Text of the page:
The most common bony diseases that may cause stenosis of the external auditory canal are exostosis, osteoma, and fibrous dysplasia. Exostoses of the external canal are rounded, multiple bony outgrowths that can occur because of chronic irritation of the external canal. The most common cause of exostoses is cold-water swimming. These lesions can continue to grow even after the ear canal is no longer exposed to a cold environment. Osteomas are singular, often pedunculated, benign bony tumors arising from the osseous meatus. There is no identifiable cause for external canal osteomas. Fibrous dysplasia is a benign disease of bone characterized by the abnormal proliferation of fibro-osseous tissue within cancellous bone.
Acquired soft tissue stenosis of the external canal is due to some insult to the canal that results in cicatrix formation. The insult may be the result of recurrent/chronic inflammation (infection, dermato-logic disease), iatrogenic injuries (surgery, radiation), trauma (burns, chemical injury, repeated ear canal scratching, fracture), or neoplasm. In one large review, the leading cause of stenosis was chronic infection (54%) followed by prior ear surgery (20%).8 When surgery or trauma is the inciting event, many years may elapse before the acquired soft tissue stenosis requires surgical treatment.8
Systemic diseases of the skin (e.g., psoriasis, lupus erythematosus, scleroderma) can affect the ear canal and eventually cause external canal obstruction. One important feature of psoriasis is that mild trauma to surrounding skin induces lesions localized to the area of injury.9 Therefore, patients with psoriasis in or near the ear canal should be asked to avoid manipulation of the lesions, so as to prevent stenosis. Cutaneous (contact dermatitis) reactions to shampoos, medications, and foreign material in the ear canal can be severe and may require rapid medical attention to prevent scarring and stenosis of the soft tissue of the canal.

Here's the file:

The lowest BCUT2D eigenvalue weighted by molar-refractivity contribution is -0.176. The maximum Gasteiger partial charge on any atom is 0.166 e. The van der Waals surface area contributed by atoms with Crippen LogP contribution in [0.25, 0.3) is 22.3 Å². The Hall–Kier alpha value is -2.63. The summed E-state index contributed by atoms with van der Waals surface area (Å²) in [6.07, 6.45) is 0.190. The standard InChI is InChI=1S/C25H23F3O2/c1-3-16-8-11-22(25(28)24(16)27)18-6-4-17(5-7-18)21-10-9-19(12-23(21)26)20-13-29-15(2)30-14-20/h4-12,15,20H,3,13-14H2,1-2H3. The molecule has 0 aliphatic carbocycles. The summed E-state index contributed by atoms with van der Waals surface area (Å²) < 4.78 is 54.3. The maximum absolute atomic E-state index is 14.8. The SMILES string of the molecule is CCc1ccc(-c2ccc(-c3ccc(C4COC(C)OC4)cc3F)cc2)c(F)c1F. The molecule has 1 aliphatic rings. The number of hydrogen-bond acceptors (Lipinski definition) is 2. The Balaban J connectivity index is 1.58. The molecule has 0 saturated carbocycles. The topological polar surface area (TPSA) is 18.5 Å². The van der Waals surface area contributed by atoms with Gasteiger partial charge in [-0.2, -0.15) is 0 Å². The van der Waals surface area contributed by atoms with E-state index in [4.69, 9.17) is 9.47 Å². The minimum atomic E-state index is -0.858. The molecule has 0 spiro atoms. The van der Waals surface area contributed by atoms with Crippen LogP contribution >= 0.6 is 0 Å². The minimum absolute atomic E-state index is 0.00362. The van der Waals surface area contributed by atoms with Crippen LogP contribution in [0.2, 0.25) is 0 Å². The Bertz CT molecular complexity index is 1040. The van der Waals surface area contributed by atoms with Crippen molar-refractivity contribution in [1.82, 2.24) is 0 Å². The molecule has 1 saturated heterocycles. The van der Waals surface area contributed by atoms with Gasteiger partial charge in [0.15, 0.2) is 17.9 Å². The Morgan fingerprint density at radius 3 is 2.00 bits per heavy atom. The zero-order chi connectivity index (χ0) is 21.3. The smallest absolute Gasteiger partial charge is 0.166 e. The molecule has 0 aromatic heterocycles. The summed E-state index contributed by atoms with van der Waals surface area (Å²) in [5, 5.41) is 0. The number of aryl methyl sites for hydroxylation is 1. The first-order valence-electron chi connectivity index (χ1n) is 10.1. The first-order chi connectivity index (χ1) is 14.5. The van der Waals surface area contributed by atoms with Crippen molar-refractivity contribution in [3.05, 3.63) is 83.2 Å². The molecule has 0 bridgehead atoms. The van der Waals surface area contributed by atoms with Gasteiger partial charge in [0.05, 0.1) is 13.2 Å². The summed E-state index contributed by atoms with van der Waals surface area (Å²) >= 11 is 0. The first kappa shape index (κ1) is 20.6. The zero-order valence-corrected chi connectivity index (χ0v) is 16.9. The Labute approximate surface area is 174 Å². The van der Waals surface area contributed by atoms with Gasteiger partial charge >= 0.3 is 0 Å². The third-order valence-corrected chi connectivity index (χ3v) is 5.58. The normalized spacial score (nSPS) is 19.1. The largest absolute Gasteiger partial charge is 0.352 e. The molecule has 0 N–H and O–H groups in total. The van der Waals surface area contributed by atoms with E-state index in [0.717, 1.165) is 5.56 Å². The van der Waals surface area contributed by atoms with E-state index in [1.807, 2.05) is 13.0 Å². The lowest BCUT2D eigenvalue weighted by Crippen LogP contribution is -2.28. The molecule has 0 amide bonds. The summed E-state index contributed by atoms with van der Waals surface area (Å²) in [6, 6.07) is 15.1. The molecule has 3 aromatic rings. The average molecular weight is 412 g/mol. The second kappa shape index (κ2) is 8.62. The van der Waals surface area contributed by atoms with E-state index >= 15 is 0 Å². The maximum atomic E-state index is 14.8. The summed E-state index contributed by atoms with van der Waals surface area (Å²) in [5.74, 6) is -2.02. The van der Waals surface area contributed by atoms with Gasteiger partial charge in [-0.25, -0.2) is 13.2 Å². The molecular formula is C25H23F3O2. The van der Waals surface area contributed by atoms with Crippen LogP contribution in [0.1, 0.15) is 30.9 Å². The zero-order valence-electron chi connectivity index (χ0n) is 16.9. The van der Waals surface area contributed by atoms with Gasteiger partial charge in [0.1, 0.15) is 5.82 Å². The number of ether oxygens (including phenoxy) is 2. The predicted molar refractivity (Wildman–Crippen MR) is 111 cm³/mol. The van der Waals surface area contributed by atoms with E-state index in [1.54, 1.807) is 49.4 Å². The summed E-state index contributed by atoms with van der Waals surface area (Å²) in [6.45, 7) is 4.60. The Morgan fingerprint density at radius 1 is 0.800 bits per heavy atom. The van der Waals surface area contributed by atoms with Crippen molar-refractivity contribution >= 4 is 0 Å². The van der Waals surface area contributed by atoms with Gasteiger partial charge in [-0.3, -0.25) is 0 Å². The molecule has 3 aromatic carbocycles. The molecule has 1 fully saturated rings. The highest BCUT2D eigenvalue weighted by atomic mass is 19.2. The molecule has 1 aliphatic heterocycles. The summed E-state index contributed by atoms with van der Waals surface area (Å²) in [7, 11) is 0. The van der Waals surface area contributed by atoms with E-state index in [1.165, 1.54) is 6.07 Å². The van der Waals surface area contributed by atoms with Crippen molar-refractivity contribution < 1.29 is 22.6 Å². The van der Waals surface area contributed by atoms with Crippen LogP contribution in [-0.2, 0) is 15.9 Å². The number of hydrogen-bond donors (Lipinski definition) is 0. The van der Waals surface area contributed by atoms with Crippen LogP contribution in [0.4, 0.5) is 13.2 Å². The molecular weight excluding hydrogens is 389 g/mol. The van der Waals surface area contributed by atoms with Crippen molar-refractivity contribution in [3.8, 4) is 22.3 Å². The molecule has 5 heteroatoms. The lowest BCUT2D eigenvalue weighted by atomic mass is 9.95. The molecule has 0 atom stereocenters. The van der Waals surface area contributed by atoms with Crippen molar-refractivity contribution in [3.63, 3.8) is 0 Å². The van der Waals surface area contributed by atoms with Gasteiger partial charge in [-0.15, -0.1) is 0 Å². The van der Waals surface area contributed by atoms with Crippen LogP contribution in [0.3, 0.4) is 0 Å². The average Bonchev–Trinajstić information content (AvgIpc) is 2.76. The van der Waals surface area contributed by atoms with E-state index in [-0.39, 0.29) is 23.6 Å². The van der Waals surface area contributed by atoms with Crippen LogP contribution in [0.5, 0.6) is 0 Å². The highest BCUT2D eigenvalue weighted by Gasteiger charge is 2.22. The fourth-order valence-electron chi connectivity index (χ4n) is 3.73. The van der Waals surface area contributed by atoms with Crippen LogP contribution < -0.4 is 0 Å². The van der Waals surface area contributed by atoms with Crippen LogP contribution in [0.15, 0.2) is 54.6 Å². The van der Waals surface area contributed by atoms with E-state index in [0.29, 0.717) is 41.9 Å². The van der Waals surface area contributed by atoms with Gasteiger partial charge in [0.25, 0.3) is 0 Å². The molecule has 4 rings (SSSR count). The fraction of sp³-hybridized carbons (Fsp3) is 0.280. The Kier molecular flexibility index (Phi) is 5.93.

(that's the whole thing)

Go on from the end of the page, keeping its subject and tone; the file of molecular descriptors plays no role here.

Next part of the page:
Acquired soft tissue stenosis of the external canal is uncommon. For postinflammatory acquired atre-sia, Becker and Tos reported an annual incidence of 0.6 per 100,000. Many other large series of acquired soft tissue stenosis report, on average, treating one case of soft tissue stenosis per year.4,11 13
Many terms have been used to describe acquired soft tissue stenosis of the external canal including medial meatal fibrosis,12 14 chronic stenosing exter nal otitis,4 and postinflammatory acquired atresia.10 The pathophysiology of acquired soft tissue canal stenosis is unknown because there are currently no experimental animal models. It is believed that the canal passes through several stages before developing the soft tissue stenosis. In the first stage of development, some type of insult (e.g., infectious, traumatic) produces granulation tissue of the ear canal, tympanic membrane, or combination of the two sites. The granulation tissue becomes infected and the tissue proliferates. This stage is considered the active or immature phase. Eventually, a mature stage ensues whereby the granulation tissue forms a well-developed fibrous plug lined by squamous epithelium. The disease process ceases to continue when the atresia reaches the lateral end of the bony canal.15
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